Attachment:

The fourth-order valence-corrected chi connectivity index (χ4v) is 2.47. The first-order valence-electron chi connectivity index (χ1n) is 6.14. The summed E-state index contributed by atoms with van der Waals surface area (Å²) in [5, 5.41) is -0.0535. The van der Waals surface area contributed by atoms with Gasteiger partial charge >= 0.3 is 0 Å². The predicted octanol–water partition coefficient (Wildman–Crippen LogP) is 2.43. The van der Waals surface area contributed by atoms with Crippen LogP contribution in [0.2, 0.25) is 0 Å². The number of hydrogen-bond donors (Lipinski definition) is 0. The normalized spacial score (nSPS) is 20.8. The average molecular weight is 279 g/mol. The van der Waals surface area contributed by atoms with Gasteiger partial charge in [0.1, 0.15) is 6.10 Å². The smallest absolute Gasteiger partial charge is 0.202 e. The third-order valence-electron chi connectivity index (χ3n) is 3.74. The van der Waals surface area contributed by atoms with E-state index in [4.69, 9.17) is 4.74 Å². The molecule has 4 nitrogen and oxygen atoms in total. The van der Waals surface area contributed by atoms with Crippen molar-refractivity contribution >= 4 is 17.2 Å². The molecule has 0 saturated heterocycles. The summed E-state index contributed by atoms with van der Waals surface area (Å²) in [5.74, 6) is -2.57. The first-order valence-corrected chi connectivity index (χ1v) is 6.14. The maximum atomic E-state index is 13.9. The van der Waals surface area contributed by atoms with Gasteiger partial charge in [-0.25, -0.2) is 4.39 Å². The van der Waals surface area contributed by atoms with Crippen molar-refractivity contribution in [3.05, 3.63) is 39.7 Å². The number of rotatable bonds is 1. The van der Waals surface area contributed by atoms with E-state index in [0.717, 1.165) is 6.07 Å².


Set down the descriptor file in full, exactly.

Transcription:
The fourth-order valence-corrected chi connectivity index (χ4v) is 2.47. The first-order valence-electron chi connectivity index (χ1n) is 6.14. The summed E-state index contributed by atoms with van der Waals surface area (Å²) in [5, 5.41) is -0.0535. The van der Waals surface area contributed by atoms with Gasteiger partial charge >= 0.3 is 0 Å². The predicted octanol–water partition coefficient (Wildman–Crippen LogP) is 2.43. The van der Waals surface area contributed by atoms with Crippen LogP contribution in [0.2, 0.25) is 0 Å². The number of hydrogen-bond donors (Lipinski definition) is 0. The normalized spacial score (nSPS) is 20.8. The average molecular weight is 279 g/mol. The van der Waals surface area contributed by atoms with Gasteiger partial charge in [0.1, 0.15) is 6.10 Å². The smallest absolute Gasteiger partial charge is 0.202 e. The third-order valence-electron chi connectivity index (χ3n) is 3.74. The van der Waals surface area contributed by atoms with E-state index in [4.69, 9.17) is 4.74 Å². The molecule has 4 nitrogen and oxygen atoms in total. The van der Waals surface area contributed by atoms with Crippen molar-refractivity contribution >= 4 is 17.2 Å². The molecule has 0 saturated heterocycles. The summed E-state index contributed by atoms with van der Waals surface area (Å²) in [5.74, 6) is -2.57. The first-order valence-corrected chi connectivity index (χ1v) is 6.14. The maximum atomic E-state index is 13.9. The van der Waals surface area contributed by atoms with Gasteiger partial charge in [-0.25, -0.2) is 4.39 Å². The van der Waals surface area contributed by atoms with Crippen molar-refractivity contribution in [3.05, 3.63) is 39.7 Å². The number of rotatable bonds is 1. The van der Waals surface area contributed by atoms with E-state index in [0.717, 1.165) is 6.07 Å².